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$1-billion disaster-mitigation programme

Prime minister says it is not 'bolo work' for Christmas

BY BALFORD HENRY
Senior staff reporter
balfordh@jamaicaobserver.com

Wednesday, November 14, 2018

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GOVERNMENT will be spending almost $1 billion in the final round of a national disaster -mitigation works programme, which will lead into to the Christmas season, Prime Minister Andrew Holness informed the House of Representatives yesterday.

The prime minister told the House that the works have been programmed into Government's overall mitigation plan, which is being rolled out in three tranches. He said that the first two phases of mitigation and the three phases of road patching have been completed this year, costing more than $800 million.

However, he cautioned that while the programme coincides with Christmas, it was not “bolo work”. He noted that strict observance to Government's procurement rules and guidelines must be observed in undertaking this programme, and that individuals will be held accountable.

“It so happens to coincide with Christmas, but it is not the give away work; it's not bolo work; is not work that you just expect to get a money and come out and do nothing; you must do some work in this programme. The work will be measured and there must be an account of the funds spent,” he added.

“In fact, Mr Speaker, as we did last year, the Integrity Commission has been written to and has been invited to provide the requisite oversight to the implementation of the programme. I expect that the commission will be on board in this regard. This Government puts measures in place to ensure that there is value for funds expended and that quality outcomes are obtained,” Holness commented.

He said that the work programmes created by all parliamentary representatives should be fairly detailed, noting that consultations with the MPs are expected to start this week. MPs, said Holness, should immediately start creating fairly detailed programmes, including the number of people to be hired and with photographs showing the situation prior to the work taking place.

He said that work should commence next Monday, November 19, and should be completed by December 7. Measurement and certification of completed works should end by December 11, and payments will be made on December 13 and 14.

He said that the Government, under this phase of the programme, will be spending $997 million over the next several weeks. The programme will take on a national focus and will be driven by the members of parliament. Each constituency will be allocated $12 million to target critical drains, road patching, and to undertake sanitation work.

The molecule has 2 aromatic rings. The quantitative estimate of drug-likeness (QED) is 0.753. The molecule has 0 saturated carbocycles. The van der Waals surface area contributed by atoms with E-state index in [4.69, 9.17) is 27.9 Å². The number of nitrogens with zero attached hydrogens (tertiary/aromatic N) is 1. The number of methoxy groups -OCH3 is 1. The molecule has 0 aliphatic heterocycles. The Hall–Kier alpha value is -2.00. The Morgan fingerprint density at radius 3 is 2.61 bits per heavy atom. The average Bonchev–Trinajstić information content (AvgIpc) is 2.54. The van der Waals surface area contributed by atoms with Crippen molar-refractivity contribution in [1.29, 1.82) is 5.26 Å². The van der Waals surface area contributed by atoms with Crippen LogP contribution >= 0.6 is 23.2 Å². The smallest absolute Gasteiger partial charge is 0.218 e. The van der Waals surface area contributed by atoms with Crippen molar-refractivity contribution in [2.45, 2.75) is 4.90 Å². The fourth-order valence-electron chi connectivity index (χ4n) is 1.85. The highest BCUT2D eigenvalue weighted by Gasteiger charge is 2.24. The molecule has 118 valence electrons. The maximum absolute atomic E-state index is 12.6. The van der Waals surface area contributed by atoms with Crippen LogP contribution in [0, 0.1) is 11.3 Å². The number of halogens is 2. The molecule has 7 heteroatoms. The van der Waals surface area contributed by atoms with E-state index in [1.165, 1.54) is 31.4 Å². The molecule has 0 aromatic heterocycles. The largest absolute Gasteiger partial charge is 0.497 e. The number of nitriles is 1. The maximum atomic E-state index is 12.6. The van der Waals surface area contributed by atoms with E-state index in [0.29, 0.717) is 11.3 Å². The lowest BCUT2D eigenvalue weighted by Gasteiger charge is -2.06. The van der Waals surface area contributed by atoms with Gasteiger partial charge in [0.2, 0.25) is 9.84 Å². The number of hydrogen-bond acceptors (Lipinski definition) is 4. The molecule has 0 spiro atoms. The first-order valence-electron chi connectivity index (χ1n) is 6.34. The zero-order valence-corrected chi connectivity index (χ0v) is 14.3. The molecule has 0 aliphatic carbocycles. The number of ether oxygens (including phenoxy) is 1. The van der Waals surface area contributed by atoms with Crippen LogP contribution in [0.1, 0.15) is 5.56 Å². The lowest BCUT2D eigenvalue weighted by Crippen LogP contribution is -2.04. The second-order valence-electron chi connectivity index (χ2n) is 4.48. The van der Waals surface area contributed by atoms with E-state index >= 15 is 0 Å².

He said that Government has proposed that the allocation to each constituency be broken down as follows: $6 million for bushing and drain cleaning, $5 million for patching of potholes, and $1 million for the general clean-up of urban towns and rural townships

He noted that the $1-million allocation for general clean-up in each constituency is being provided by the Tourism Enhancement Fund (TEF), while the Government will finance the remainder.

“Additionally, the NSWMA (National Solid Waste Management Agency) is being allocated $100 million to target the removal of bulky waste in townships across the country. These funds are also to be used to assist in implementing a beautification project in these areas,” Holness explained.

He said that the new round of works is crucial given the levels of rainfall that all parishes have experienced, with some areas being significantly affected by flooding.

“We had the unfortunate situation in Clarendon, for example, where a young boy lost his life due to flooding in the town of May Pen. We intend to use this round of our mitigation programme to target some of these areas that we, as representatives of the people, know are problematic,” he said.

“I wish to emphasise that while members of parliament will be allowed some flexibility in determining reallocation of funds for drain cleaning and bushing ($6 million in their constituencies based on their specific circumstances), funds allotted for patching ($5 million) cannot be reallocated and must be used only for that purpose,” he said.

He said that the programme will be implemented by the National Works Agency and the NSWMA, and will be jointly undertaken by the two agencies as their work complements each other.

“We know that there is a serious cultural problem as to how we dispose of our garbage. We see it almost every day, where persons throw garbage through car windows, into gullies and [on] the side of streets. Our drainage system is then compromised, leading to flooding in many of these areas. Our plan is to arrest this situation and through this programme, a start will be made,” the prime minister added.

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